Each year, the Defense Department releases new military pay charts, showing monthly pay based on the service member's paygrade and time in service. You can always find the updated pay charts here.
But one thing you won't find is a pay chart for military retirees.
Every year, hundreds of retirees ask where the chart is, and the answer is that there isn't one. Simply put, military retirement pay is unique to each retiree. There is no chart that shows how much military retirees will earn.
Let's take a deeper look at how military retirement pay is calculated, explain why each situation is unique, and then show you how you can estimate what your military retirement pay will be when the annual cost-of-living adjustment (COLA) is announced.
Calculating Military Retirement Pay
There are four retirement systems that impact military retirees, and each is calculated slightly differently.
Here are the four retirement systems:
- Final Pay Retirement System
- High 36 Retirement System
- CSB/REDUX Retirement System
- Blended Retirement System (BRS)
Military retirees fall under one of these retirement plans based on when they joined the military. Some members may have been eligible for more than one plan based on their entry date, and would have had the option to opt into one plan or the other.
Here is an article with in-depth coverage of the different retirement systems that can help you determine which retirement system you fall under, if you are unsure.
Couldn't the DoD Just Issue 4 Different Retirement Pay Charts?
Unfortunately, that won't work because each veteran's retirement pay is slightly different, even if it falls under the same system.
Military retirement pay is based on your years of qualifying service, your paygrade, and your pay at or toward the end of your career. Even serving a few extra months beyond the years listed on the pay charts would throw off the calculations.
And for the pay systems that use an average of your highest 36 months of pay, when you received your final raises can make a meaningful difference in your retirement check. For example, some veterans will retire with three years' time in grade, while others will retire with two years' time in grade. The latter group will have one year at a lower paygrade averaged into their retirement pay.
Finally, the government passes an annual COLA in most years that gets added to military retirees' paychecks. This COLA is the same measure used for annual raises to Social Security, VA disability compensation, most federal employee retirement benefits, and other government plans and programs. The annual COLA increases can have a substantial impact on your retirement pay, and the year you retire plays a large role in how COLA plays out over time.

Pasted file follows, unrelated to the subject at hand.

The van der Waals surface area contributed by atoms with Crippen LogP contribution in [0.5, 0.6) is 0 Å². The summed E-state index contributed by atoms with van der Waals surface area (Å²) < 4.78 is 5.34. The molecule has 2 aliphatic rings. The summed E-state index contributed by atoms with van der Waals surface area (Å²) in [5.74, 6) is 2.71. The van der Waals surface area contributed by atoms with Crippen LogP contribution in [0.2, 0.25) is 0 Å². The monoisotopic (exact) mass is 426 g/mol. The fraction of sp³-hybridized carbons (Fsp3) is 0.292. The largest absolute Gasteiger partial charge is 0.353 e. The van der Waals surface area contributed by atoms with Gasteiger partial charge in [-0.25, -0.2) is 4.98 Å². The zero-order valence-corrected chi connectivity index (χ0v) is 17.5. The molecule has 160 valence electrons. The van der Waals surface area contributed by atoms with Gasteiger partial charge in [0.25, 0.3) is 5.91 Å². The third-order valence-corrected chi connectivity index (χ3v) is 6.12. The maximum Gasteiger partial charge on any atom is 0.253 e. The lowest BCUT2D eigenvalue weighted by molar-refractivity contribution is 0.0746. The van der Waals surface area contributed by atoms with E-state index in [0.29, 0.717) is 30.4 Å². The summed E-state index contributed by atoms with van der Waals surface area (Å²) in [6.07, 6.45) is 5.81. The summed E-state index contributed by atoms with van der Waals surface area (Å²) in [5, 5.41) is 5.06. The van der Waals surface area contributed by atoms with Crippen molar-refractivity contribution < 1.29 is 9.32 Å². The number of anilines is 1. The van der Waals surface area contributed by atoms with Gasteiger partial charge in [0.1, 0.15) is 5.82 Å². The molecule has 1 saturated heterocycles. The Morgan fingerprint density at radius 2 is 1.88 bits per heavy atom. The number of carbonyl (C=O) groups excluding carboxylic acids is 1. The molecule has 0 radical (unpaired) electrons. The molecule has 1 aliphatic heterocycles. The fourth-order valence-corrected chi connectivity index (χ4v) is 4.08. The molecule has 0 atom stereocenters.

The only way to make a military retiree pay chart would be to assume that each veteran entered the military on the same date; served the same number of years, months and days; and had the same pay raises over their final 36 months of service. And since that wouldn't take COLA into account, there would have to be a chart like this for each year that someone retired. And of course, there would have to be four versions to cover each of the four retirement systems.
In other words, there is no simple way to build a chart to cover what is truly a unique situation.
How You Can Estimate Your Retirement Pay Increases
The first thing is to sign up for a myPay account with the Defense Finance and Accounting Service (DFAS). This will give you access to your Retiree Account Statement (RAS). The RAS is a two-page document that breaks down your military retirement pay and deductions, such as Survivor Benefit Plan, taxes and Tricare premiums. Your RAS will help you understand your next retirement paycheck.
Once you have your base retirement pay, you can then add the upcoming COLA increase to this number. COLA rates are announced in October of each year and are covered here on Military.com
This should give you a rough idea of what your retirement pay will look like after the COLA has been finalized and you receive your first COLA-adjusted paycheck in the new year. Just be sure to account for any other possible changes, such as Tricare premiums, taxes and other deductions.
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